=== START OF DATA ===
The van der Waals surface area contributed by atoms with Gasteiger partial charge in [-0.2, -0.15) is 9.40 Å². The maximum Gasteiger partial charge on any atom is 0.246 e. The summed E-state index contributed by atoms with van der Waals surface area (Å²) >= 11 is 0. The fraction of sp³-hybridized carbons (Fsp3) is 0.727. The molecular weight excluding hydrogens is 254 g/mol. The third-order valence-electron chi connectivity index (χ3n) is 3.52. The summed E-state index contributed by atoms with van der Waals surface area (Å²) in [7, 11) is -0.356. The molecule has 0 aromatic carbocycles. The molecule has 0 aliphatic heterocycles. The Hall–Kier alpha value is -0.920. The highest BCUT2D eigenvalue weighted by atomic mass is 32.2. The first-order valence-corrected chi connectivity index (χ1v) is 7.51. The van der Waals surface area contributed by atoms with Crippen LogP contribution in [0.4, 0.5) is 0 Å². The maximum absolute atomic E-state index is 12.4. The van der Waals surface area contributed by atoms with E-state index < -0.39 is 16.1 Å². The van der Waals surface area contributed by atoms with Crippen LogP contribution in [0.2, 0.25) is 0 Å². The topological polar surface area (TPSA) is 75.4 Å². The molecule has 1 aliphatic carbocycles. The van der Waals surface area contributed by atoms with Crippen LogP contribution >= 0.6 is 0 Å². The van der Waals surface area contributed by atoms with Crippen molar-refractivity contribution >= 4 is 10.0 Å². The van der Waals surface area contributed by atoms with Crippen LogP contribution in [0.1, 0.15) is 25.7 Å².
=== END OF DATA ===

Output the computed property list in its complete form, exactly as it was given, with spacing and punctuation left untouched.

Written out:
The van der Waals surface area contributed by atoms with Gasteiger partial charge in [-0.2, -0.15) is 9.40 Å². The maximum Gasteiger partial charge on any atom is 0.246 e. The summed E-state index contributed by atoms with van der Waals surface area (Å²) >= 11 is 0. The fraction of sp³-hybridized carbons (Fsp3) is 0.727. The molecular weight excluding hydrogens is 254 g/mol. The third-order valence-electron chi connectivity index (χ3n) is 3.52. The summed E-state index contributed by atoms with van der Waals surface area (Å²) in [7, 11) is -0.356. The molecule has 0 aromatic carbocycles. The molecule has 0 aliphatic heterocycles. The Hall–Kier alpha value is -0.920. The highest BCUT2D eigenvalue weighted by atomic mass is 32.2. The first-order valence-corrected chi connectivity index (χ1v) is 7.51. The van der Waals surface area contributed by atoms with Crippen LogP contribution in [0.4, 0.5) is 0 Å². The maximum absolute atomic E-state index is 12.4. The van der Waals surface area contributed by atoms with E-state index < -0.39 is 16.1 Å². The van der Waals surface area contributed by atoms with Crippen LogP contribution in [0.2, 0.25) is 0 Å². The topological polar surface area (TPSA) is 75.4 Å². The molecule has 1 aliphatic carbocycles. The van der Waals surface area contributed by atoms with Crippen LogP contribution >= 0.6 is 0 Å². The van der Waals surface area contributed by atoms with Crippen molar-refractivity contribution >= 4 is 10.0 Å². The van der Waals surface area contributed by atoms with Crippen LogP contribution in [0.1, 0.15) is 25.7 Å².